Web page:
My Visit Home: A Former Detroiter’s Tale Pt.2 : “A Time To Cry, A Time To Live, A Time To Die”
Monday morning, day two of my visit to Detroit was very interesting. My day began by attending the funeral of my husband’s cousin. Mike, one of the greatest auto mechanics to walk the streets of the ‘D’, suffered a major stroke a week and a half ago and passed away. He was forty-six. Mike’s death came on the heels of another cousin’s recent transition not even three weeks prior. When news came to us in Florida that my husband had lost not one, but two close cousins in a matter of weeks, it really gave the both of us reason to pause.
An interesting feature of the funeral was a slide presentation celebrating Mike’s life. The slide chronicled Mike as a young man; handsome, full of promise, flexing his muscles for the camera some thirty years ago, and concluded with a picture of him smiling happily as the best man at his favorite buddy’s wedding. Mike’s forty-six years of living was displayed on the projection screen. All within a good ten minutes. Sitting there taking this in made me wonder if it is really possible to canonize a person’s life into a perfect capsule consisting of so short a period of time.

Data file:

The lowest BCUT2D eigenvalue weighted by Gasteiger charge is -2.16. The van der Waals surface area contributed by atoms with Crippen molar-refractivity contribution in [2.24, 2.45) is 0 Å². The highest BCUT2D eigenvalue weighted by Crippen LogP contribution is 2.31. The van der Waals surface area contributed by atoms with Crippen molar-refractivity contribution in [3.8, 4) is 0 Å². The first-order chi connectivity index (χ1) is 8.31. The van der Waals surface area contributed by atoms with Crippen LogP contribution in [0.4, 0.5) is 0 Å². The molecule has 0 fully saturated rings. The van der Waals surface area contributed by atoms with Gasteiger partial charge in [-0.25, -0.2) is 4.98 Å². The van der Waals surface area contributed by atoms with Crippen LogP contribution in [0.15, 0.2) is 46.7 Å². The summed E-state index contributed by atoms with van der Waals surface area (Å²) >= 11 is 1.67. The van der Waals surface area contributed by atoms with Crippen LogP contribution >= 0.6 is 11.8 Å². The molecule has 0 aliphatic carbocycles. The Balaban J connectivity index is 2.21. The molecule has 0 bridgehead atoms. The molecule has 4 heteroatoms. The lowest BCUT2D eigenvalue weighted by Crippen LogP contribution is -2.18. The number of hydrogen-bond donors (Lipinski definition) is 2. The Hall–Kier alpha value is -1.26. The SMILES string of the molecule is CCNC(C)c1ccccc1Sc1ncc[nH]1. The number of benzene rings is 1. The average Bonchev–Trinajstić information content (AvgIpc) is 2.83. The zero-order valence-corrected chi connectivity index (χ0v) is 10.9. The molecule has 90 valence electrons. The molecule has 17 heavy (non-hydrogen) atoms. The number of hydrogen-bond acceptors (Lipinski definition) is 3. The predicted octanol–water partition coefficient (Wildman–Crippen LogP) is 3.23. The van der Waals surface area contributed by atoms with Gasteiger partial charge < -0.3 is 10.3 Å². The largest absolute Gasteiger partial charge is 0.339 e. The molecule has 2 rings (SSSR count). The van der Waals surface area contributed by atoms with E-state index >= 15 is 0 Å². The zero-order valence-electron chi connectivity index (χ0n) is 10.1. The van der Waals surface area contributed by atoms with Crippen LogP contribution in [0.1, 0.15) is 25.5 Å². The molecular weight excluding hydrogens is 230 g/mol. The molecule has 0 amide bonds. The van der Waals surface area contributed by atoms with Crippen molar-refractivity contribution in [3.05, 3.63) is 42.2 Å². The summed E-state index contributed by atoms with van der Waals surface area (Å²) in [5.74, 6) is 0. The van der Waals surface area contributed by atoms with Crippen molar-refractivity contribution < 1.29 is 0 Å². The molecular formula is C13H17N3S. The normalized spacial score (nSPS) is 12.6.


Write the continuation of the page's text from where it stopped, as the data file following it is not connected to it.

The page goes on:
Forty-six is not old by any ones standards. Especially if you are over the age of thirty-five. Which got me to thinking about my parents and grandparents. Seeing them Monday was heart-warming and heart-breaking. It was heart-warming in the fact that I love, care and miss them. The heart-breaking aspect of it was the realization that my parents and grandparents are aging. Rapidly. My grandfather, eighty-three, once the Casanova debonair gentleman, has evolved into a man not even the shadow of his former self. Struggling with Alzheimer’s, my grandpa barely remembered me, the granddaughter he raised as his own child. Though I was prepared for this by my grandmother, it was still hard to bear.
It is beyond difficult to watch your parents age before your eyes. As a child, you have very little conception of what it means to age. You are exposed to what the end process appears to be, but to actually see the aging process, frame by frame, is a sobering experience. Not living in Detroit and visiting twice a year, the aging of my parents and grandparents seems to be exaggerated. When it isn’t. It is just the cycle of life. We are born, we live and we die. In between that triangle, I suppose it is entirely up to us how we live out our years.
At forty, I can recall vividly my grandmother and mother at that age. I know that the journey I am on is a road that they have traveled. I look to them as examples on how to continue to develop into a mature woman of grace and style.